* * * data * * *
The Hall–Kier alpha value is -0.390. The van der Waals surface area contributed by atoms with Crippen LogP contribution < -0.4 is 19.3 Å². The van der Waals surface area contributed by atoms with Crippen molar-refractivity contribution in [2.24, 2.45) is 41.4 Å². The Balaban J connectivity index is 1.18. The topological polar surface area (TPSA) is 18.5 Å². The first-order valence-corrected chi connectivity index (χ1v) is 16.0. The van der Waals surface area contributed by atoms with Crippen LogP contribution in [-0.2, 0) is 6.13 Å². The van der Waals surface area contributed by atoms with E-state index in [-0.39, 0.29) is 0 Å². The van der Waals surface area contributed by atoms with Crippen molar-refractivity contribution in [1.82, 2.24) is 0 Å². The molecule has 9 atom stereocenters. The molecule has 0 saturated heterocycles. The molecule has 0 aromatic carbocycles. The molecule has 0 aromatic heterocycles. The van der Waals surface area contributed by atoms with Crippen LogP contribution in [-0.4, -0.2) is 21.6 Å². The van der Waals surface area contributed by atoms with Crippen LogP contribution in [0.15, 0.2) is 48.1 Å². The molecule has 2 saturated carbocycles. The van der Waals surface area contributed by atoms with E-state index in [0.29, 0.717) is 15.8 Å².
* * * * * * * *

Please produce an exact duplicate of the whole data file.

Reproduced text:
The Hall–Kier alpha value is -0.390. The van der Waals surface area contributed by atoms with Crippen LogP contribution < -0.4 is 19.3 Å². The van der Waals surface area contributed by atoms with Crippen molar-refractivity contribution in [2.24, 2.45) is 41.4 Å². The Balaban J connectivity index is 1.18. The topological polar surface area (TPSA) is 18.5 Å². The first-order valence-corrected chi connectivity index (χ1v) is 16.0. The van der Waals surface area contributed by atoms with Crippen LogP contribution in [-0.2, 0) is 6.13 Å². The van der Waals surface area contributed by atoms with E-state index in [-0.39, 0.29) is 0 Å². The van der Waals surface area contributed by atoms with Crippen molar-refractivity contribution in [1.82, 2.24) is 0 Å². The molecule has 9 atom stereocenters. The molecule has 0 saturated heterocycles. The molecule has 0 aromatic carbocycles. The molecule has 0 aromatic heterocycles. The van der Waals surface area contributed by atoms with Crippen LogP contribution in [-0.4, -0.2) is 21.6 Å². The van der Waals surface area contributed by atoms with Crippen LogP contribution in [0.15, 0.2) is 48.1 Å². The molecule has 2 saturated carbocycles. The van der Waals surface area contributed by atoms with E-state index in [0.29, 0.717) is 15.8 Å².